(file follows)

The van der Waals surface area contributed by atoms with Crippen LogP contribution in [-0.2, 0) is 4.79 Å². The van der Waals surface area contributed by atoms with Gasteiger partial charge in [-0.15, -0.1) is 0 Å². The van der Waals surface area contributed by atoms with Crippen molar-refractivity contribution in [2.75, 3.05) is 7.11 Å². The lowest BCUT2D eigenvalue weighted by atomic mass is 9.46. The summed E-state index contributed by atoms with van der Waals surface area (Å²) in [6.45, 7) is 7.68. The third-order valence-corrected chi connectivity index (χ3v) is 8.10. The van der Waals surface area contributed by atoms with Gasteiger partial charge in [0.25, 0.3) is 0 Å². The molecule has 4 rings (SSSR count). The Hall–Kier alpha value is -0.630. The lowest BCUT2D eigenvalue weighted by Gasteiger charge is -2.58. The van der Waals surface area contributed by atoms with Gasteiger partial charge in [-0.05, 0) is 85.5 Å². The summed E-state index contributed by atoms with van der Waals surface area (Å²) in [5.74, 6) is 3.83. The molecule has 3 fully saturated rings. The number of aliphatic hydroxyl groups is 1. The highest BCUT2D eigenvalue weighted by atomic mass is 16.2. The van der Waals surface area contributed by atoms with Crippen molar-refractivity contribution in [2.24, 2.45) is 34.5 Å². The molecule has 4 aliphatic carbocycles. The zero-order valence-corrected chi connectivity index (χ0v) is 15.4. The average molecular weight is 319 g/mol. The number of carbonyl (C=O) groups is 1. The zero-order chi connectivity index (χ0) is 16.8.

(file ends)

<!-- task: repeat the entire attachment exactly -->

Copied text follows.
The van der Waals surface area contributed by atoms with Crippen LogP contribution in [-0.2, 0) is 4.79 Å². The van der Waals surface area contributed by atoms with Gasteiger partial charge in [-0.15, -0.1) is 0 Å². The van der Waals surface area contributed by atoms with Crippen molar-refractivity contribution in [2.75, 3.05) is 7.11 Å². The lowest BCUT2D eigenvalue weighted by atomic mass is 9.46. The summed E-state index contributed by atoms with van der Waals surface area (Å²) in [6.45, 7) is 7.68. The third-order valence-corrected chi connectivity index (χ3v) is 8.10. The van der Waals surface area contributed by atoms with Gasteiger partial charge in [0.25, 0.3) is 0 Å². The molecule has 4 rings (SSSR count). The Hall–Kier alpha value is -0.630. The lowest BCUT2D eigenvalue weighted by Gasteiger charge is -2.58. The van der Waals surface area contributed by atoms with Gasteiger partial charge in [-0.05, 0) is 85.5 Å². The summed E-state index contributed by atoms with van der Waals surface area (Å²) in [5.74, 6) is 3.83. The molecule has 3 fully saturated rings. The number of aliphatic hydroxyl groups is 1. The highest BCUT2D eigenvalue weighted by atomic mass is 16.2. The van der Waals surface area contributed by atoms with Crippen molar-refractivity contribution in [2.24, 2.45) is 34.5 Å². The molecule has 4 aliphatic carbocycles. The zero-order valence-corrected chi connectivity index (χ0v) is 15.4. The average molecular weight is 319 g/mol. The number of carbonyl (C=O) groups is 1. The zero-order chi connectivity index (χ0) is 16.8.